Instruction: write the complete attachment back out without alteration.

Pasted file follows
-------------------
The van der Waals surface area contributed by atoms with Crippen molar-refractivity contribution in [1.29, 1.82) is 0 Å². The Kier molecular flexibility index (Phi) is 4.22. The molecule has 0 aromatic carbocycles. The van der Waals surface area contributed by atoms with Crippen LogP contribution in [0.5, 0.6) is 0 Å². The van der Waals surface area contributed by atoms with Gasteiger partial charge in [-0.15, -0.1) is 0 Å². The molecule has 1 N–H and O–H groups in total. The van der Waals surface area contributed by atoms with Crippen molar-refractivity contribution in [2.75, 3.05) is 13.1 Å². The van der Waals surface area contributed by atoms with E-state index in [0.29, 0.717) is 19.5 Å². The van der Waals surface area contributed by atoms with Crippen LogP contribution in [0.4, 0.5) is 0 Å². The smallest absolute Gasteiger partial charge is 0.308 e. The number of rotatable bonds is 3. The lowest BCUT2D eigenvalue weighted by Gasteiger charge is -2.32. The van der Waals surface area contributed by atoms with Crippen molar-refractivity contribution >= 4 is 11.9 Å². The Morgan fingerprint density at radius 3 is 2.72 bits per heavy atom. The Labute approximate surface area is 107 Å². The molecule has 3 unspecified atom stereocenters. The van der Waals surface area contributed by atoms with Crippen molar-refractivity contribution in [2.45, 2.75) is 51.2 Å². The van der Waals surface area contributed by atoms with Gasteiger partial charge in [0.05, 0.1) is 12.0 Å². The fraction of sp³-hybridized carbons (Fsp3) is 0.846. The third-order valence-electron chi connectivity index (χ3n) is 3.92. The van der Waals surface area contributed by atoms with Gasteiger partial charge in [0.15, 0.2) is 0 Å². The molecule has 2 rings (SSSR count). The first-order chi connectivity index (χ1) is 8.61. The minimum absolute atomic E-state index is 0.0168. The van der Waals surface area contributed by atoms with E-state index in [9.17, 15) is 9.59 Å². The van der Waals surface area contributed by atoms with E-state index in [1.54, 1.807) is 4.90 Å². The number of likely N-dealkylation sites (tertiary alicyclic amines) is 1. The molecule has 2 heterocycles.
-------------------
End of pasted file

The van der Waals surface area contributed by atoms with Crippen molar-refractivity contribution in [1.29, 1.82) is 0 Å². The Kier molecular flexibility index (Phi) is 4.22. The molecule has 0 aromatic carbocycles. The van der Waals surface area contributed by atoms with Crippen LogP contribution in [0.5, 0.6) is 0 Å². The van der Waals surface area contributed by atoms with Gasteiger partial charge in [-0.15, -0.1) is 0 Å². The molecule has 1 N–H and O–H groups in total. The van der Waals surface area contributed by atoms with Crippen molar-refractivity contribution in [2.75, 3.05) is 13.1 Å². The van der Waals surface area contributed by atoms with E-state index in [0.29, 0.717) is 19.5 Å². The van der Waals surface area contributed by atoms with Crippen LogP contribution in [0.4, 0.5) is 0 Å². The smallest absolute Gasteiger partial charge is 0.308 e. The number of rotatable bonds is 3. The lowest BCUT2D eigenvalue weighted by Gasteiger charge is -2.32. The van der Waals surface area contributed by atoms with Crippen molar-refractivity contribution >= 4 is 11.9 Å². The Morgan fingerprint density at radius 3 is 2.72 bits per heavy atom. The Labute approximate surface area is 107 Å². The molecule has 3 unspecified atom stereocenters. The van der Waals surface area contributed by atoms with Crippen molar-refractivity contribution in [2.45, 2.75) is 51.2 Å². The van der Waals surface area contributed by atoms with Gasteiger partial charge in [0.05, 0.1) is 12.0 Å². The fraction of sp³-hybridized carbons (Fsp3) is 0.846. The third-order valence-electron chi connectivity index (χ3n) is 3.92. The van der Waals surface area contributed by atoms with Gasteiger partial charge in [0.15, 0.2) is 0 Å². The molecule has 2 rings (SSSR count). The first-order chi connectivity index (χ1) is 8.61. The minimum absolute atomic E-state index is 0.0168. The van der Waals surface area contributed by atoms with E-state index in [9.17, 15) is 9.59 Å². The van der Waals surface area contributed by atoms with E-state index in [1.54, 1.807) is 4.90 Å². The number of likely N-dealkylation sites (tertiary alicyclic amines) is 1. The molecule has 2 heterocycles.